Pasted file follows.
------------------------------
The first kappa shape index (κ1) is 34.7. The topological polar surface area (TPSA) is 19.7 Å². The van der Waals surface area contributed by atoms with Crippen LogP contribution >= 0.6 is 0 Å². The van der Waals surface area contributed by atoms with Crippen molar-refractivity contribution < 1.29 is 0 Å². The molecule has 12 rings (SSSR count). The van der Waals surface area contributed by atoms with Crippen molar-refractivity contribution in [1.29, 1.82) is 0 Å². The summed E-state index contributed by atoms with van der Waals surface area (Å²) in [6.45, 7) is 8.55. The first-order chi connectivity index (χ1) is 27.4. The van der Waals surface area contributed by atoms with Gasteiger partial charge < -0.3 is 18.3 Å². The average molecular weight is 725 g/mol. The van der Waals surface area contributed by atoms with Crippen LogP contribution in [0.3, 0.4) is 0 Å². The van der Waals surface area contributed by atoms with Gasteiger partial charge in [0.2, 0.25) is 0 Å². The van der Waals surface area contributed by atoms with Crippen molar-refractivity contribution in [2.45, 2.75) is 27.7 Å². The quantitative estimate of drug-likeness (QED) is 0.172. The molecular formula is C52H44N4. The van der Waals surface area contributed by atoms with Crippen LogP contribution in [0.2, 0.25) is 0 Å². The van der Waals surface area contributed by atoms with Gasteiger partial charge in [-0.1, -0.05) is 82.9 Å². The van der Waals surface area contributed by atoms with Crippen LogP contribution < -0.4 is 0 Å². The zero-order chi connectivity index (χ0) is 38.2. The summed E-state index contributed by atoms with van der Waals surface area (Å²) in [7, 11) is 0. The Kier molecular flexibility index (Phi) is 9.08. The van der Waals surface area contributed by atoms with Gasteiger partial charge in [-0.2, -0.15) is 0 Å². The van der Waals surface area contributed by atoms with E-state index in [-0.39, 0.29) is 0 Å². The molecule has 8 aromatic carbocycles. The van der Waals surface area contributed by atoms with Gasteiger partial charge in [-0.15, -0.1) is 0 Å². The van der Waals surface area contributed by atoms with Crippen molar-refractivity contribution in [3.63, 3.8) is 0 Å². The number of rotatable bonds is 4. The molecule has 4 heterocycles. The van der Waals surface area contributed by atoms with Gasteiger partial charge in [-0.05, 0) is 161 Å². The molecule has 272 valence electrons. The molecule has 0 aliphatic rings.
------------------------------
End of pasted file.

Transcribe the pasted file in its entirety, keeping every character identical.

The first kappa shape index (κ1) is 34.7. The topological polar surface area (TPSA) is 19.7 Å². The van der Waals surface area contributed by atoms with Crippen LogP contribution >= 0.6 is 0 Å². The van der Waals surface area contributed by atoms with Crippen molar-refractivity contribution < 1.29 is 0 Å². The molecule has 12 rings (SSSR count). The van der Waals surface area contributed by atoms with Crippen molar-refractivity contribution in [1.29, 1.82) is 0 Å². The summed E-state index contributed by atoms with van der Waals surface area (Å²) in [6.45, 7) is 8.55. The first-order chi connectivity index (χ1) is 27.4. The van der Waals surface area contributed by atoms with Gasteiger partial charge < -0.3 is 18.3 Å². The average molecular weight is 725 g/mol. The van der Waals surface area contributed by atoms with Crippen LogP contribution in [0.3, 0.4) is 0 Å². The van der Waals surface area contributed by atoms with Gasteiger partial charge in [0.2, 0.25) is 0 Å². The van der Waals surface area contributed by atoms with Crippen molar-refractivity contribution in [2.45, 2.75) is 27.7 Å². The quantitative estimate of drug-likeness (QED) is 0.172. The molecular formula is C52H44N4. The van der Waals surface area contributed by atoms with Crippen LogP contribution in [0.2, 0.25) is 0 Å². The van der Waals surface area contributed by atoms with Gasteiger partial charge in [-0.1, -0.05) is 82.9 Å². The van der Waals surface area contributed by atoms with Crippen LogP contribution < -0.4 is 0 Å². The zero-order chi connectivity index (χ0) is 38.2. The summed E-state index contributed by atoms with van der Waals surface area (Å²) in [7, 11) is 0. The Kier molecular flexibility index (Phi) is 9.08. The van der Waals surface area contributed by atoms with Gasteiger partial charge in [-0.2, -0.15) is 0 Å². The van der Waals surface area contributed by atoms with E-state index in [-0.39, 0.29) is 0 Å². The molecule has 8 aromatic carbocycles. The van der Waals surface area contributed by atoms with Gasteiger partial charge in [-0.15, -0.1) is 0 Å². The van der Waals surface area contributed by atoms with Crippen molar-refractivity contribution in [3.63, 3.8) is 0 Å². The number of rotatable bonds is 4. The molecule has 4 heterocycles. The van der Waals surface area contributed by atoms with Gasteiger partial charge in [-0.05, 0) is 161 Å². The molecule has 272 valence electrons. The molecule has 0 aliphatic rings.